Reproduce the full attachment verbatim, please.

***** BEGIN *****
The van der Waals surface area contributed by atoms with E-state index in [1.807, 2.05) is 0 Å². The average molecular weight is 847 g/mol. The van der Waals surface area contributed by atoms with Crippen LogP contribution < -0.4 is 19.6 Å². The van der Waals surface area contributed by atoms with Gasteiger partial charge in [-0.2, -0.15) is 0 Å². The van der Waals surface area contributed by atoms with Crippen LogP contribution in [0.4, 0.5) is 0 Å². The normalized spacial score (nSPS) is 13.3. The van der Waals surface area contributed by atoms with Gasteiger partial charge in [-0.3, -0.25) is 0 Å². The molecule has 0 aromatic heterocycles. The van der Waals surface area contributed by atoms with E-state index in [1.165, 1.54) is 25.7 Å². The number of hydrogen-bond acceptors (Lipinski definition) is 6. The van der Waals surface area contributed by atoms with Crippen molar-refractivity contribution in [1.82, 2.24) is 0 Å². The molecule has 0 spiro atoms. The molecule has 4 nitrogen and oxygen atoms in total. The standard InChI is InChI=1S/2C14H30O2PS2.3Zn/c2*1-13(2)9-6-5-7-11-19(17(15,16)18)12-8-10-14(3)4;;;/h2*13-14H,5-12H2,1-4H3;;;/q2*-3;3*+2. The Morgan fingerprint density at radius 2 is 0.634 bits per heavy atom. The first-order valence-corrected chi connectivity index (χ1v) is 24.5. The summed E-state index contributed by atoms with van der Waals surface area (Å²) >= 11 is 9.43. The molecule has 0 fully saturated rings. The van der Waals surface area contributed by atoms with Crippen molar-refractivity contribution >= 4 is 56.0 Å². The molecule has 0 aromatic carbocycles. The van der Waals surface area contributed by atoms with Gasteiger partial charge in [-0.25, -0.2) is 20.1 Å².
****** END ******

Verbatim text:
The van der Waals surface area contributed by atoms with E-state index in [1.807, 2.05) is 0 Å². The average molecular weight is 847 g/mol. The van der Waals surface area contributed by atoms with Crippen LogP contribution < -0.4 is 19.6 Å². The van der Waals surface area contributed by atoms with Gasteiger partial charge in [-0.2, -0.15) is 0 Å². The van der Waals surface area contributed by atoms with Crippen LogP contribution in [0.4, 0.5) is 0 Å². The normalized spacial score (nSPS) is 13.3. The van der Waals surface area contributed by atoms with Gasteiger partial charge in [-0.3, -0.25) is 0 Å². The molecule has 0 aromatic heterocycles. The van der Waals surface area contributed by atoms with E-state index in [1.165, 1.54) is 25.7 Å². The number of hydrogen-bond acceptors (Lipinski definition) is 6. The van der Waals surface area contributed by atoms with Crippen molar-refractivity contribution in [1.82, 2.24) is 0 Å². The molecule has 0 spiro atoms. The molecule has 4 nitrogen and oxygen atoms in total. The standard InChI is InChI=1S/2C14H30O2PS2.3Zn/c2*1-13(2)9-6-5-7-11-19(17(15,16)18)12-8-10-14(3)4;;;/h2*13-14H,5-12H2,1-4H3;;;/q2*-3;3*+2. The Morgan fingerprint density at radius 2 is 0.634 bits per heavy atom. The first-order valence-corrected chi connectivity index (χ1v) is 24.5. The summed E-state index contributed by atoms with van der Waals surface area (Å²) >= 11 is 9.43. The molecule has 0 fully saturated rings. The van der Waals surface area contributed by atoms with Crippen molar-refractivity contribution >= 4 is 56.0 Å². The molecule has 0 aromatic carbocycles. The van der Waals surface area contributed by atoms with Gasteiger partial charge in [-0.25, -0.2) is 20.1 Å².